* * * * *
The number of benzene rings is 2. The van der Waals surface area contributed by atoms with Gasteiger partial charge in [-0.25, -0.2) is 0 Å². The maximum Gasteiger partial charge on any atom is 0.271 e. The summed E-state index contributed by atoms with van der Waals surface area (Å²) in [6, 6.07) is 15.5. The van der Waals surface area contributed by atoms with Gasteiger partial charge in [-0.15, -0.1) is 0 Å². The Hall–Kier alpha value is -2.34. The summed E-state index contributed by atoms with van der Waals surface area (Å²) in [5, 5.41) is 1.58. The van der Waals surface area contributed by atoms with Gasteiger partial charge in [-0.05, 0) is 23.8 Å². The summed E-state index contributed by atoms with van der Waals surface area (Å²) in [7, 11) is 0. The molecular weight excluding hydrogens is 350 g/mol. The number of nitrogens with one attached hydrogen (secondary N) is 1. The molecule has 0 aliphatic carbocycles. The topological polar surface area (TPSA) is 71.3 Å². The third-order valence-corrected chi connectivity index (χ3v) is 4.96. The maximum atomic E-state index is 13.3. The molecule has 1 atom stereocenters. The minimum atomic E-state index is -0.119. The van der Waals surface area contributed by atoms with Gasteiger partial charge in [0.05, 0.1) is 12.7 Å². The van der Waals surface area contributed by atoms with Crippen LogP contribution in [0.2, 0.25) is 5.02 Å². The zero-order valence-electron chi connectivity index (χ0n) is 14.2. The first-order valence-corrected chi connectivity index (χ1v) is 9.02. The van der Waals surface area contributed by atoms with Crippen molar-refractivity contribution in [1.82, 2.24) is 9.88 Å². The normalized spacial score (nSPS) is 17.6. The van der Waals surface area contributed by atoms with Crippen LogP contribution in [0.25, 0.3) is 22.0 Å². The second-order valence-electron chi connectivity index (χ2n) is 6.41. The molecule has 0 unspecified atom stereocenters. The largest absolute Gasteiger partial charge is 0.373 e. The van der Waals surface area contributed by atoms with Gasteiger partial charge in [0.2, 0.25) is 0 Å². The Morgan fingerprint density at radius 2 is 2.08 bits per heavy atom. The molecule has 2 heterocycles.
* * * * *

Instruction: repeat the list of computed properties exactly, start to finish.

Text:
The number of benzene rings is 2. The van der Waals surface area contributed by atoms with Gasteiger partial charge in [-0.25, -0.2) is 0 Å². The maximum Gasteiger partial charge on any atom is 0.271 e. The summed E-state index contributed by atoms with van der Waals surface area (Å²) in [6, 6.07) is 15.5. The van der Waals surface area contributed by atoms with Gasteiger partial charge in [-0.15, -0.1) is 0 Å². The Hall–Kier alpha value is -2.34. The summed E-state index contributed by atoms with van der Waals surface area (Å²) in [5, 5.41) is 1.58. The van der Waals surface area contributed by atoms with Gasteiger partial charge in [-0.05, 0) is 23.8 Å². The summed E-state index contributed by atoms with van der Waals surface area (Å²) in [7, 11) is 0. The molecular weight excluding hydrogens is 350 g/mol. The number of nitrogens with one attached hydrogen (secondary N) is 1. The molecule has 0 aliphatic carbocycles. The topological polar surface area (TPSA) is 71.3 Å². The third-order valence-corrected chi connectivity index (χ3v) is 4.96. The maximum atomic E-state index is 13.3. The molecule has 1 atom stereocenters. The minimum atomic E-state index is -0.119. The van der Waals surface area contributed by atoms with Gasteiger partial charge in [0.05, 0.1) is 12.7 Å². The van der Waals surface area contributed by atoms with Crippen LogP contribution in [0.2, 0.25) is 5.02 Å². The zero-order valence-electron chi connectivity index (χ0n) is 14.2. The first-order valence-corrected chi connectivity index (χ1v) is 9.02. The van der Waals surface area contributed by atoms with Crippen molar-refractivity contribution in [1.82, 2.24) is 9.88 Å². The normalized spacial score (nSPS) is 17.6. The van der Waals surface area contributed by atoms with Crippen LogP contribution in [0.25, 0.3) is 22.0 Å². The second-order valence-electron chi connectivity index (χ2n) is 6.41. The molecule has 0 unspecified atom stereocenters. The largest absolute Gasteiger partial charge is 0.373 e. The van der Waals surface area contributed by atoms with Gasteiger partial charge in [0.2, 0.25) is 0 Å². The Morgan fingerprint density at radius 2 is 2.08 bits per heavy atom. The molecule has 2 heterocycles.